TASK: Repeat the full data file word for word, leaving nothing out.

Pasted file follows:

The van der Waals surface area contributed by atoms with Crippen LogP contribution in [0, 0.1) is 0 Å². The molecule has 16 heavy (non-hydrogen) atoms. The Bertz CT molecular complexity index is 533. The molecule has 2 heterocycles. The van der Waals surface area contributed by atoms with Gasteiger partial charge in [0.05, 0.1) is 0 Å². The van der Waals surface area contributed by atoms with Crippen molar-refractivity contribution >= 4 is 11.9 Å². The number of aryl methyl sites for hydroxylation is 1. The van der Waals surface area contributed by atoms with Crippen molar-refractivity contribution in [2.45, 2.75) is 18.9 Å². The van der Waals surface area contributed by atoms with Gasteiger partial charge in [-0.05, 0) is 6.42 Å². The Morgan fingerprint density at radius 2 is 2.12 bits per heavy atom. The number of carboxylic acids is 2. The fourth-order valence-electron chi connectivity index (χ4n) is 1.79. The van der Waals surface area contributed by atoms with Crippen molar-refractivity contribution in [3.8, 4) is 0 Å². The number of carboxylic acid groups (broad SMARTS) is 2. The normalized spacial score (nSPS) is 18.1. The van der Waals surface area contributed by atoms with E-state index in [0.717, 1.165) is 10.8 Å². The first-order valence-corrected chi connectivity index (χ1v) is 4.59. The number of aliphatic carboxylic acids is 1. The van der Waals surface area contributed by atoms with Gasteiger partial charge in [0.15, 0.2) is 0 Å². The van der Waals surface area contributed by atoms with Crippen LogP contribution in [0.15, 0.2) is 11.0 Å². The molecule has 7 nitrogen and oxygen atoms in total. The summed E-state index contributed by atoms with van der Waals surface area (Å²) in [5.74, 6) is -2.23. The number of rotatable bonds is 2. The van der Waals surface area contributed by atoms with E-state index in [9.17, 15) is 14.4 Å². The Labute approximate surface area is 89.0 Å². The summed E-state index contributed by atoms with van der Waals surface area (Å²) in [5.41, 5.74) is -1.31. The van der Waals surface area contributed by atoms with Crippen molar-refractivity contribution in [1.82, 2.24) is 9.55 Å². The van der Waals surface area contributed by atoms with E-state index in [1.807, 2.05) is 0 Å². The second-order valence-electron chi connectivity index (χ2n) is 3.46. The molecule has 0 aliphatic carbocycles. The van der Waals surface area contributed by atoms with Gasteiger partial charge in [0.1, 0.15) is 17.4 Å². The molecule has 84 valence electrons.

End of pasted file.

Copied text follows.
The van der Waals surface area contributed by atoms with Crippen LogP contribution in [0, 0.1) is 0 Å². The molecule has 16 heavy (non-hydrogen) atoms. The Bertz CT molecular complexity index is 533. The molecule has 2 heterocycles. The van der Waals surface area contributed by atoms with Gasteiger partial charge in [0.05, 0.1) is 0 Å². The van der Waals surface area contributed by atoms with Crippen molar-refractivity contribution >= 4 is 11.9 Å². The number of aryl methyl sites for hydroxylation is 1. The van der Waals surface area contributed by atoms with Crippen molar-refractivity contribution in [2.45, 2.75) is 18.9 Å². The van der Waals surface area contributed by atoms with Gasteiger partial charge in [-0.05, 0) is 6.42 Å². The Morgan fingerprint density at radius 2 is 2.12 bits per heavy atom. The number of carboxylic acids is 2. The fourth-order valence-electron chi connectivity index (χ4n) is 1.79. The van der Waals surface area contributed by atoms with Crippen molar-refractivity contribution in [3.8, 4) is 0 Å². The number of carboxylic acid groups (broad SMARTS) is 2. The normalized spacial score (nSPS) is 18.1. The van der Waals surface area contributed by atoms with E-state index in [0.717, 1.165) is 10.8 Å². The first-order valence-corrected chi connectivity index (χ1v) is 4.59. The number of aliphatic carboxylic acids is 1. The van der Waals surface area contributed by atoms with Gasteiger partial charge in [0.15, 0.2) is 0 Å². The van der Waals surface area contributed by atoms with Crippen LogP contribution in [0.15, 0.2) is 11.0 Å². The molecule has 7 nitrogen and oxygen atoms in total. The summed E-state index contributed by atoms with van der Waals surface area (Å²) in [5.74, 6) is -2.23. The number of rotatable bonds is 2. The van der Waals surface area contributed by atoms with E-state index in [9.17, 15) is 14.4 Å². The Labute approximate surface area is 89.0 Å². The summed E-state index contributed by atoms with van der Waals surface area (Å²) in [5.41, 5.74) is -1.31. The van der Waals surface area contributed by atoms with Crippen molar-refractivity contribution in [1.82, 2.24) is 9.55 Å². The van der Waals surface area contributed by atoms with E-state index in [1.807, 2.05) is 0 Å². The second-order valence-electron chi connectivity index (χ2n) is 3.46. The molecule has 0 aliphatic carbocycles. The van der Waals surface area contributed by atoms with Gasteiger partial charge in [0.1, 0.15) is 17.4 Å². The molecule has 84 valence electrons.